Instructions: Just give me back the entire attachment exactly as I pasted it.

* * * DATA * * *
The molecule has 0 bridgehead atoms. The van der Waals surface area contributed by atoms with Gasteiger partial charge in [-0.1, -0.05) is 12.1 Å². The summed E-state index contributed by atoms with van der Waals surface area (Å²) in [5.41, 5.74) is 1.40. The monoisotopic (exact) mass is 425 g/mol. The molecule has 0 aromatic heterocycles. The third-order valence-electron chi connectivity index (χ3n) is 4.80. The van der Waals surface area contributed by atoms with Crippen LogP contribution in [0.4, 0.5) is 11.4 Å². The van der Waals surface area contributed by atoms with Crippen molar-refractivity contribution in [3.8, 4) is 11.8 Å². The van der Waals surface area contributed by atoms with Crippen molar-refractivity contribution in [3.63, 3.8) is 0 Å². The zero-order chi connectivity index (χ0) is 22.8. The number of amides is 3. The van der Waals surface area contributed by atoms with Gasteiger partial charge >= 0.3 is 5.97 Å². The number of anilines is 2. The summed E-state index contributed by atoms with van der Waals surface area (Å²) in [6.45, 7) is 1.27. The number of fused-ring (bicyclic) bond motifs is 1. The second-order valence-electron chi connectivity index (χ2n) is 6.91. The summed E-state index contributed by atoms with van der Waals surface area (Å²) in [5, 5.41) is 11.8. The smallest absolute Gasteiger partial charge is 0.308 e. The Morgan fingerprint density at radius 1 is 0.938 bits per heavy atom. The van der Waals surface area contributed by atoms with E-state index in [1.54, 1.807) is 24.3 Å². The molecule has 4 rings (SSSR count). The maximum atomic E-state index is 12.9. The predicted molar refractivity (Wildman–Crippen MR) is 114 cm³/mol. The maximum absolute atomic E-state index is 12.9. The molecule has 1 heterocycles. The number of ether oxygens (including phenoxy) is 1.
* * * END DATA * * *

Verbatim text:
The molecule has 0 bridgehead atoms. The van der Waals surface area contributed by atoms with Gasteiger partial charge in [-0.1, -0.05) is 12.1 Å². The summed E-state index contributed by atoms with van der Waals surface area (Å²) in [5.41, 5.74) is 1.40. The monoisotopic (exact) mass is 425 g/mol. The molecule has 0 aromatic heterocycles. The third-order valence-electron chi connectivity index (χ3n) is 4.80. The van der Waals surface area contributed by atoms with Crippen LogP contribution in [0.4, 0.5) is 11.4 Å². The van der Waals surface area contributed by atoms with Crippen molar-refractivity contribution in [3.8, 4) is 11.8 Å². The van der Waals surface area contributed by atoms with Crippen molar-refractivity contribution in [3.63, 3.8) is 0 Å². The zero-order chi connectivity index (χ0) is 22.8. The number of amides is 3. The van der Waals surface area contributed by atoms with Gasteiger partial charge >= 0.3 is 5.97 Å². The number of anilines is 2. The summed E-state index contributed by atoms with van der Waals surface area (Å²) in [6.45, 7) is 1.27. The number of fused-ring (bicyclic) bond motifs is 1. The second-order valence-electron chi connectivity index (χ2n) is 6.91. The summed E-state index contributed by atoms with van der Waals surface area (Å²) in [5, 5.41) is 11.8. The smallest absolute Gasteiger partial charge is 0.308 e. The Morgan fingerprint density at radius 1 is 0.938 bits per heavy atom. The van der Waals surface area contributed by atoms with E-state index in [1.54, 1.807) is 24.3 Å². The molecule has 4 rings (SSSR count). The maximum atomic E-state index is 12.9. The predicted molar refractivity (Wildman–Crippen MR) is 114 cm³/mol. The maximum absolute atomic E-state index is 12.9. The molecule has 1 heterocycles. The number of ether oxygens (including phenoxy) is 1.